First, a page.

Basically, and this is my partisan opinion here, for the Liberals to survive they have to pry 20% of the vote away from the PCs, one riding at a time. They saved money on this election by not giving it their all, focusing on just staying alive. Next election, debt free and hopefully with a full warchest, the Liberals will be able to win back a dozen or so seats from the PCs as the Wildrose continues to divide the right. We don’t know what that will look like – we don’t even know if there will be an Alberta Liberal Party in 4 years or weather it will be a merged Alberta Party or a United Alberta Party or whatever – but changing leaders won’t help that situation at all. Raj came out with decent marks from this campaign, and if situations had been different (if PCs hadn’t elected one of Redford or Horner) he could have seen a major boost in Liberal Party fortunes.

    Ultimately, Raj did well, meeting expectations on the campaign trail and exceeding them electorally. I don’t know if someone else would do better, but Raj is certainly a solid leader for the moment and, God’s willing, with a change in circumstances he can start reclaiming the soft progressive votes by doing what he does best – tearing the PCs a new one.

    Note: I was a Bruce Payne guy last election because I felt Bruce would best be able to counter the NDs and solidify the left before Liberals started tracking right versus the PCs. It didn’t turn out that way, but hey, elections rarely turn out as expected ;)

  9. I was a Raj guy, but it would be nice to see our next provincial election contested by four parties led by capable women: the Alison Redford government, Danielle Smith’s official opposition, the Rachel Notley NDP, and of course Laurie Blakeman’s Alberta Party (which if common sense prevails will have merged by then with the Liberals under the AP banner).

  10. No Jon; the 14 year old ran a stop sign with a loaded truck, T boned an electricians truck, and then rather than call or run for help, grab the electricians cell phone whatever, he ran the 10 minutes back to the elders of the colony, rrealizing the situation they tried to make it look like a licensed driver was driving, the police sniffed it out, but all this took over 48 minutes and when the dying electrician asked in the ambulance why it took so long, the EMT’s said,”we didn’t get the call till now. Tell that to his wife and family who now don’t have a breadwinner while the colonys will continue to sell their bread at farmers markets for cash. Did I type slow enough for you.

  11. Dave. .. In studying the results I think it is telling that the PCs won a dozen or by less than 500 votes, and another 6 or 7 by Less than a thousand

  12. Yes Joe. What it shows was that in the end the Wildrose was too ideological and extreme to cut into many of the urban seats. That and the leader needs to be changed…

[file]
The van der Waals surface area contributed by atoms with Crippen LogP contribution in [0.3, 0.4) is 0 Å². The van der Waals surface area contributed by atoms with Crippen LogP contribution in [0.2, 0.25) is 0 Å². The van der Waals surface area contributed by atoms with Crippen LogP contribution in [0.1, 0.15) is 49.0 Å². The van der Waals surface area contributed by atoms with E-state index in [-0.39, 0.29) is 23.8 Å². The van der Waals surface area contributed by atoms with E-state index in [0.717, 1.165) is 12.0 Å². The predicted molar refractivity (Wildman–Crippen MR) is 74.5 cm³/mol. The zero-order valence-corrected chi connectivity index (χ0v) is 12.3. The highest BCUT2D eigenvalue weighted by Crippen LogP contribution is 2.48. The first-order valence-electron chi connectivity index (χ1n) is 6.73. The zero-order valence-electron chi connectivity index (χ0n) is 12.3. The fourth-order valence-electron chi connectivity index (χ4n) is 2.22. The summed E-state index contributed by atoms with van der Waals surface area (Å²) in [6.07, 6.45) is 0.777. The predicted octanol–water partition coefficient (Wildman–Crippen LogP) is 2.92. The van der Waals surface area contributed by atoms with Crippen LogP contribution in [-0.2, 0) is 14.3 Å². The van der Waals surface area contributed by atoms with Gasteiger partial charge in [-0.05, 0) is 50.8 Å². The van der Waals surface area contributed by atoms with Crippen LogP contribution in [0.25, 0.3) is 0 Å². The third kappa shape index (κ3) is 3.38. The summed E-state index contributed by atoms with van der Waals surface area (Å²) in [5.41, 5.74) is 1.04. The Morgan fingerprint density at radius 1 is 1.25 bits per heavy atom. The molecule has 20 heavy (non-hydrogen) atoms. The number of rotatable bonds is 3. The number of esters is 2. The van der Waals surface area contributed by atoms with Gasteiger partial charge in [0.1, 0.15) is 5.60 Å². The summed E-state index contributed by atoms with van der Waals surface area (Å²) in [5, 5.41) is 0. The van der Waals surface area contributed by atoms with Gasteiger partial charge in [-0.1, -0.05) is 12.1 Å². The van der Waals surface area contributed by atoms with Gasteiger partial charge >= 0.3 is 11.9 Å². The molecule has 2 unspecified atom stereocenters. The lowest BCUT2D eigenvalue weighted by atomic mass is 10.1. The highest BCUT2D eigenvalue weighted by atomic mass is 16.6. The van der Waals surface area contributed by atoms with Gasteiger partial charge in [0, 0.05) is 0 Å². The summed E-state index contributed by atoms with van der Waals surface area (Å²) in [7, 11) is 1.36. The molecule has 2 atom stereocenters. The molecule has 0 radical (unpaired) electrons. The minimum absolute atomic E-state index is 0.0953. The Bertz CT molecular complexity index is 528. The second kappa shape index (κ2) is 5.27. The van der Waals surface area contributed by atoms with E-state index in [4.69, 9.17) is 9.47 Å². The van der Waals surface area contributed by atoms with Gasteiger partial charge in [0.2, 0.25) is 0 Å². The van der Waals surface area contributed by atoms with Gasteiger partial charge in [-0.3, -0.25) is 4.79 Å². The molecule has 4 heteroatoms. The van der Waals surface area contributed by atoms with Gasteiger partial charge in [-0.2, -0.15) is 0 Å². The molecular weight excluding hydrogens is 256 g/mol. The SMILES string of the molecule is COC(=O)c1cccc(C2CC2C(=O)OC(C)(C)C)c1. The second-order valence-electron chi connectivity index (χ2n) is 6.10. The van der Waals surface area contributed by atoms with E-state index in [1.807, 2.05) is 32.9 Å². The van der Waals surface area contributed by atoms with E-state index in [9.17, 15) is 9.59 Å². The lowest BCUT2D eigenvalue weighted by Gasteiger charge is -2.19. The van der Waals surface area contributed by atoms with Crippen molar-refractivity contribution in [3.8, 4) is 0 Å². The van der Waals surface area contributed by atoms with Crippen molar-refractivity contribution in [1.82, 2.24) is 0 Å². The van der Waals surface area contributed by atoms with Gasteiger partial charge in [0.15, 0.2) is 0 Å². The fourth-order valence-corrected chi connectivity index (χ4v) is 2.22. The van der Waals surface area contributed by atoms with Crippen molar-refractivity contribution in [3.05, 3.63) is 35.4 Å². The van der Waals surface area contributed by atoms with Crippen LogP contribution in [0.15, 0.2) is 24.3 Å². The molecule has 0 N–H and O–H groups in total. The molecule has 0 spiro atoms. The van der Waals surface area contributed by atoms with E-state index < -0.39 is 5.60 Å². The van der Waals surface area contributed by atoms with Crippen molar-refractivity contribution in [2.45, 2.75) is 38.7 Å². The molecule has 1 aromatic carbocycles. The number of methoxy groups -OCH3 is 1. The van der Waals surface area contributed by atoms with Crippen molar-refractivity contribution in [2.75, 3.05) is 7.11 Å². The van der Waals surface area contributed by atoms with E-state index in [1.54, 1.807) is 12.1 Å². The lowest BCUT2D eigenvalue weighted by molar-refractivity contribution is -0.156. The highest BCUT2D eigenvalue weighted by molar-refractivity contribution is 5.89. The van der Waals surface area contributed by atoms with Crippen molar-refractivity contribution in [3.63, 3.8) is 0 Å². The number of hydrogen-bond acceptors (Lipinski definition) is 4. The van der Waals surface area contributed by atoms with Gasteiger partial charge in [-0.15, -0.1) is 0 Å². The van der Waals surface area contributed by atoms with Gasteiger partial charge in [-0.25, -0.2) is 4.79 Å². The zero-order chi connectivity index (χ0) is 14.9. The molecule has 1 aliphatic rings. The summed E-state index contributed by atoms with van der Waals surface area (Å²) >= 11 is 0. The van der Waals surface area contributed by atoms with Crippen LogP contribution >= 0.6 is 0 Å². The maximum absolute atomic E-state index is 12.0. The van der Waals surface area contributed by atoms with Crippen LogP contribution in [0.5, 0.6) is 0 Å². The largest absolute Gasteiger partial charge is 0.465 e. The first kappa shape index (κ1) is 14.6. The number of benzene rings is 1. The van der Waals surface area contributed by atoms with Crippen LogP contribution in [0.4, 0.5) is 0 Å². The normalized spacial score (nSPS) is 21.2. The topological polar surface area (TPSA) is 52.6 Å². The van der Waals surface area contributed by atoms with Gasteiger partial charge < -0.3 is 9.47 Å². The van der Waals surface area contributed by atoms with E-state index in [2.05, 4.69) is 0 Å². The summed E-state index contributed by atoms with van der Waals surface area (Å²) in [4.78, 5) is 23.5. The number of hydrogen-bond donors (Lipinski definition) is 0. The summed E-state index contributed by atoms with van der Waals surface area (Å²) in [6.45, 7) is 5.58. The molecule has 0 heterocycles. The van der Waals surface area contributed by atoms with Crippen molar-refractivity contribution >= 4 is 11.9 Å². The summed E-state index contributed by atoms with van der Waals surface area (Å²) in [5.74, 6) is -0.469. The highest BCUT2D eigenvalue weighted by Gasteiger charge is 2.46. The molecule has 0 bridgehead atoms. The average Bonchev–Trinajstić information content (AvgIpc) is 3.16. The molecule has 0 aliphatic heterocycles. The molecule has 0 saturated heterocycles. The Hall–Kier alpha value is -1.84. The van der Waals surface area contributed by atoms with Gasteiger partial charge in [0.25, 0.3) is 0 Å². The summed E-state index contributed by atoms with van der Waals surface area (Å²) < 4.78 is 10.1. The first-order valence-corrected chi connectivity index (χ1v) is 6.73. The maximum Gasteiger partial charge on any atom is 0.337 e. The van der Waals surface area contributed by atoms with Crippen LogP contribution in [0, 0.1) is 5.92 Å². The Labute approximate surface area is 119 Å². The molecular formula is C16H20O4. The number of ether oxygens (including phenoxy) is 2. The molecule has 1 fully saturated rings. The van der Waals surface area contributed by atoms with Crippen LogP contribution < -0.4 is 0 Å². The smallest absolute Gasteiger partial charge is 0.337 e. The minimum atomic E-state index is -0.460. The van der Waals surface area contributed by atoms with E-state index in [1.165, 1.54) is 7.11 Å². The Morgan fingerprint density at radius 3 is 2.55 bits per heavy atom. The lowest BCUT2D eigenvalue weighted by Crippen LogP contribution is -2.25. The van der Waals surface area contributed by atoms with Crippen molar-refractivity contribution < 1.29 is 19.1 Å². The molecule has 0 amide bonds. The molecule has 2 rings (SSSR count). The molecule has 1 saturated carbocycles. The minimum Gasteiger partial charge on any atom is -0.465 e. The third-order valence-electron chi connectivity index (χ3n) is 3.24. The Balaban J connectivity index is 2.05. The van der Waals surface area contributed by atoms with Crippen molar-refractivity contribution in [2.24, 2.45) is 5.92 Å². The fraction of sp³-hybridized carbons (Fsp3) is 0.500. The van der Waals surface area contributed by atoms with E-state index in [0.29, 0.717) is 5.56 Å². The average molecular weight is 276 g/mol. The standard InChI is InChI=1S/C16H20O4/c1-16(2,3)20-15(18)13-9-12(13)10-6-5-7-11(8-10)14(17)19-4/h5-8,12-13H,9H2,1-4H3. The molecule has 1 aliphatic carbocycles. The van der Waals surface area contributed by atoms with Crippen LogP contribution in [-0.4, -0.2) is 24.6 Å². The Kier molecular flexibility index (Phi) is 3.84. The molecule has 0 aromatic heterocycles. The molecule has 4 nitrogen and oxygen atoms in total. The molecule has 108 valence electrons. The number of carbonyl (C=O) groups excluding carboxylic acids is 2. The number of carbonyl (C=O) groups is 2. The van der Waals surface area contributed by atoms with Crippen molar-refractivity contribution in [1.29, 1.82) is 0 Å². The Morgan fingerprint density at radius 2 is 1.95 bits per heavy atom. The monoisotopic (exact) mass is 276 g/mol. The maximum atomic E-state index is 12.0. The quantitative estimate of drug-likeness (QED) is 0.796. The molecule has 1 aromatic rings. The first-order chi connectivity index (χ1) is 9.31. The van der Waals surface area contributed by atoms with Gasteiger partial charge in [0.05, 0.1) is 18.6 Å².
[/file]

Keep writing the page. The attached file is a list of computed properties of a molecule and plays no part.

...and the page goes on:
13. Brilliant PC campaign strategist Stephen Carter summed it up perfectly after the election when he said, “There is nothing more powerful than a fact to confirm a myth.” Vulnerable because of their culture of corruption and entitlement, the PC party shifted critical focus to the challenger by promulgating the myth that the Wildrose party was scary and intolerant. Initially this smear campaign had little traction; however, the bozo eruptions of Allan “Lake of Fire” Hunsperger in Edmonton and Ron “Caucasian Power” Leech in Calgary fed perfectly into the PC war room’s simple narrative and turned the tide, enabling Wildrose to snatch defeat from the jaws of victory. Notably, Leech was set to run as a PC in 2008 but the party wisely refused to sign his nomination papers, illustrating the difference between a stale but seasoned team that knows how to win and a promising but inexperienced party that hadn’t quite figured it out yet.

  14. Dave what is your view on the dichotomy between the number of seats and the popular vote. Is this election yet another call for proportional rep?

  15. The political parties, though they should take a hint from the fact that their memberships are puny, don’t accept that most people pay almost no attention to politics. The last week of the campaign supposedly revealed to Albertans that the WR party was led by a climate-denier and had many bigots and homophobes in its ranks. But anyone who had been following Smith and the WR would have known that years ago. The left-of-centre parties meanwhile deluded themselves that they were individually building something of importance; but all voters saw during the election was that the perennial losers continued to be divided into 3 or 4 blocs and so why should they have given them any consideration? I think the PC versus WR combat, one between mean and meaner, will be the story for several more elections. The left might gain something by unity but the train for that may already have left the station–uniting parties that had 40 percent voter support in 2008 would have created a formidable bloc whereas uniting parties that now have 21 percent may not do much. It would depend on whether those who jumped to the PCs eventually come to regret their decision or turn out to be happy enough with what Redford offers.

  16. “Would Hugh or Laurie or Bruce have done really all that much better?”

    Hugh would have done better, yes. Hugh was an effective MLA, and could have held on to Liberal votes better than a floor crosser from the PCs could have. Voting for someone like Raj who ran against the Liberal team in 2008 makes little sense to me when his main claim to fame seems to be alleging bribery, coercion, and coverup without solid evidence.

  17. Actually Brian, what it shows is that Redford likely would have ended up with a small majority, or as everyone was hoping, a minority but the liberal vote saved her ass… But you keep drinking the coolaid buddy.

  18. The closeness of the race is reflected in the popular vote- normally that percent should have translated to around 30 seats.
    So it will be interesting to see if there is buyers remorse, given the closeness of the vote.

    What will the voter be willing to forgive? New salary will jaw dropping! No schools or clinics until the budget is balanced ( can she keep this promise)?
    When the oil and gas revenue fails to materialize- what then?

    So it will be an interesting 4 years. And I think it will be interesting as the Liberals and NDP will not always vote with the PC. I cannot imagine Raj voting for the health care initiatives.

  19. “when oil and gas revenues fails to materialize” as a sentence is not only incorrectly worded it is bunk. Garbage. Once again – bullshit.
    Less than two weeks after you wrote “new salary jaw dropping” – another sentence which makes no sense Rural gal – Premier Redford announced she would not take the recommendation from Major concerning her own salary. Your analysis of the percentage of the vote is flawed if you think it was close. Wildrose is a weak opposition led by an inexperienced legislator whose media strengths will not translate to the legislature simply because she is not smart enough to know that. Hmmmm….”no schools or clinics”? Now I not only have suspicions about your contacts but suspicions about what you source and your ability to understand it. This is a majority Progressive Conservative sitting of the legislature Rural gal – how the NDP, Wildrose or the Liberals now vote is completely and totally irrelevant. Exactly like the views of the rural Albertan constituency. (to be clear – I mean you)